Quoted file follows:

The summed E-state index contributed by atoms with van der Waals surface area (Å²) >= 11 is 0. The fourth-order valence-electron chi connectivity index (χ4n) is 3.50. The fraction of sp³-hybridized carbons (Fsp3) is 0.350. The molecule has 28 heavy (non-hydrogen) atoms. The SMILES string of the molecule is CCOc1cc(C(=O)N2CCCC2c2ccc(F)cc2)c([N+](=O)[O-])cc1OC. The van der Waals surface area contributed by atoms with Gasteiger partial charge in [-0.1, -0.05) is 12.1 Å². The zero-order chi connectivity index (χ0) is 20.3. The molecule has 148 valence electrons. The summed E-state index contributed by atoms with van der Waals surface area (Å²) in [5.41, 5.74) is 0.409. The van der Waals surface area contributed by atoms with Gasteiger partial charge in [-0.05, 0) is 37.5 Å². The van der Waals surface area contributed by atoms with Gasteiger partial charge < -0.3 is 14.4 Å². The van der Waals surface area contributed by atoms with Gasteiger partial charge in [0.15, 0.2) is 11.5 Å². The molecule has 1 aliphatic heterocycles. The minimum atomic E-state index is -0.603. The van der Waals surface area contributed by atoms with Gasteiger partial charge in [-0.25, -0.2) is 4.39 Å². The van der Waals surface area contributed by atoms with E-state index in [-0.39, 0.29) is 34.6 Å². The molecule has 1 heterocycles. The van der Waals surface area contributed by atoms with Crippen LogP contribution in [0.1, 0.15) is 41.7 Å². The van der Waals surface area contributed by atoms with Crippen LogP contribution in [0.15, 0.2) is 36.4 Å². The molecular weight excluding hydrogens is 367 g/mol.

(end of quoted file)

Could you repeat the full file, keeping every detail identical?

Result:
The summed E-state index contributed by atoms with van der Waals surface area (Å²) >= 11 is 0. The fourth-order valence-electron chi connectivity index (χ4n) is 3.50. The fraction of sp³-hybridized carbons (Fsp3) is 0.350. The molecule has 28 heavy (non-hydrogen) atoms. The SMILES string of the molecule is CCOc1cc(C(=O)N2CCCC2c2ccc(F)cc2)c([N+](=O)[O-])cc1OC. The van der Waals surface area contributed by atoms with Gasteiger partial charge in [-0.1, -0.05) is 12.1 Å². The zero-order chi connectivity index (χ0) is 20.3. The molecule has 148 valence electrons. The summed E-state index contributed by atoms with van der Waals surface area (Å²) in [5.41, 5.74) is 0.409. The van der Waals surface area contributed by atoms with Gasteiger partial charge in [-0.05, 0) is 37.5 Å². The van der Waals surface area contributed by atoms with Gasteiger partial charge < -0.3 is 14.4 Å². The van der Waals surface area contributed by atoms with Gasteiger partial charge in [0.15, 0.2) is 11.5 Å². The molecule has 1 aliphatic heterocycles. The minimum atomic E-state index is -0.603. The van der Waals surface area contributed by atoms with Gasteiger partial charge in [-0.25, -0.2) is 4.39 Å². The van der Waals surface area contributed by atoms with E-state index in [-0.39, 0.29) is 34.6 Å². The molecule has 1 heterocycles. The van der Waals surface area contributed by atoms with Crippen LogP contribution in [0.1, 0.15) is 41.7 Å². The van der Waals surface area contributed by atoms with Crippen LogP contribution in [0.15, 0.2) is 36.4 Å². The molecular weight excluding hydrogens is 367 g/mol.